Complaints probed: Employers pocketing wage subsidy face fraud charges

Money in pocket
Around 291 complaints are in the process of being assessed by MBIE. Photo credit: Getty.

Fraud charges are on the cards as complaints by workers in lockdown over their employers pocketing the Government's wage subsidy are now being probed.

Ministry of Business, Innovation and Employment spokesperson Stu Lumsden told Morning Report the body was assessing 291 complaints so far and that prosecutions for fraud could be on the cards for companies found pocketing money.

He said teams were looking at whether some employers were attempting to come out the other end on the lockdown in a better position at the expense of staff.

The $585-a-week subsidy requires employers to use their best endeavours to pay people up to 80-percent of their pre-lockdown wage.

A hospitality worker told RNZ that, before the lockdown, she was being paid about $450 per week, but says her boss is now claiming the full $585 on her behalf and only passing on $350 of this, taking the other $235.

Lumsden said if the wage subsidy was being wilfully withheld it would constitute fraud and that action would be taken by the Ministry of Social Development (MSD), Inland Revenue or police.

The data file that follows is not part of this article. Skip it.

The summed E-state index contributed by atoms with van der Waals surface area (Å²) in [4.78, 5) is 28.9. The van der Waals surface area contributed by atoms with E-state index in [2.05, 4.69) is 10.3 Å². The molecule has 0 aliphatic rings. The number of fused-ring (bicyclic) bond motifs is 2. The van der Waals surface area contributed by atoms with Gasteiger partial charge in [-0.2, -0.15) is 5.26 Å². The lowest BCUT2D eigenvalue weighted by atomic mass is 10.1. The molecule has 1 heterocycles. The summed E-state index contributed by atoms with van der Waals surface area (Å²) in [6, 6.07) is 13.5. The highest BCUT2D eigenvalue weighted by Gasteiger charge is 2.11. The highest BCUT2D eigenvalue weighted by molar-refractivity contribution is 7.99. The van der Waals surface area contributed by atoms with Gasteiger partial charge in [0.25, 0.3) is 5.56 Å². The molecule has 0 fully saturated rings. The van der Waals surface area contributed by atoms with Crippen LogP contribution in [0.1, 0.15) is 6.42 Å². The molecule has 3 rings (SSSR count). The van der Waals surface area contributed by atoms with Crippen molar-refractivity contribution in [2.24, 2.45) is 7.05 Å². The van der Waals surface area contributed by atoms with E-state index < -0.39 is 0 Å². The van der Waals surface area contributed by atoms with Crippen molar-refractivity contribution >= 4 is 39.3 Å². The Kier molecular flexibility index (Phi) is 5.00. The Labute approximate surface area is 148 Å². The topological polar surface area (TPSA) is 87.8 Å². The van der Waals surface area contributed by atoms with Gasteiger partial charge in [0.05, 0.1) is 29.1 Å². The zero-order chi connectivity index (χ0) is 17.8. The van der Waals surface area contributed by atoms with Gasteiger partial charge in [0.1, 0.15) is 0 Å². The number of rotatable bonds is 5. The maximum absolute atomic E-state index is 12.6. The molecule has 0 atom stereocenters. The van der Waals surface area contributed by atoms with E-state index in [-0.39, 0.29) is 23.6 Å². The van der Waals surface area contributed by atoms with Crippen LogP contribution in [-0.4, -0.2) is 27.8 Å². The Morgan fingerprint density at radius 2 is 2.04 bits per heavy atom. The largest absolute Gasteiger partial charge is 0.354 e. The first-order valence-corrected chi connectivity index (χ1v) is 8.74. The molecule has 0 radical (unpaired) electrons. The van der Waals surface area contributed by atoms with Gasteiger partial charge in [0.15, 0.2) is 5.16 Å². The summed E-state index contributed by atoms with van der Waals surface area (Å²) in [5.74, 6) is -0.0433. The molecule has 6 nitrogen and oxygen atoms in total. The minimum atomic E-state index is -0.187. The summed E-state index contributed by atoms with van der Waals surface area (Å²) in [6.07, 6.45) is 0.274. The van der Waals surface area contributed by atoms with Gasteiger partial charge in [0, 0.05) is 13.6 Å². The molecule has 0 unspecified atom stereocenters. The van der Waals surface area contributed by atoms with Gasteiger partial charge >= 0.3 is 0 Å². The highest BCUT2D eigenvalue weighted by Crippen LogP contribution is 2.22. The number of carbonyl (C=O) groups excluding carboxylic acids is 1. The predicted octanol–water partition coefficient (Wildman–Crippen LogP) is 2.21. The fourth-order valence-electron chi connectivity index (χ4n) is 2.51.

"The line only opened up on Monday. So we've to get 291 cases in and we're loading those up, we're starting to allocate resources now to start those calls and to ascertain what the situation is."

He said no cases had been passed on to the police so far and that six cases had been sent to MSD.

The official confirmed a complaint against New World had been sent to MSD after reports the supermarket giant, which remains open as an essential service, applied for a subsidy.

The worst offenders seemed to be operators in the hospitality sector, Lumden said. "They, like many businesses, don't have any income coming in at the moment."

But the labour inspectorate was concerned people were not receiving correct information around the scheme.

In many cases there had been misunderstanding with workers not understanding what the employer was doing, he said, so that mediation was offered as a means of resolving the issue as a first step.

The wage subsidy was only one issue the organisation had received complaints about and others involved general breaches of employment standards.

Stu Lumsden, national manager labour inspectorate talks to Morning Report.

"We've had a conversation with a number of people: one of the most common complaints to date is that people have been forced to take their annual leave, sick leave or anticipated leave.

"They seemed to have failed to see that employment standards have not gone away during this particular issue," he said.

* If you would like to know if your employer is receiving a wage subsidy grant, a full list of recipients is published on the Ministry of Social Development website. If an employee has any concerns they should then contact the Employment Services website and complete a complaint form.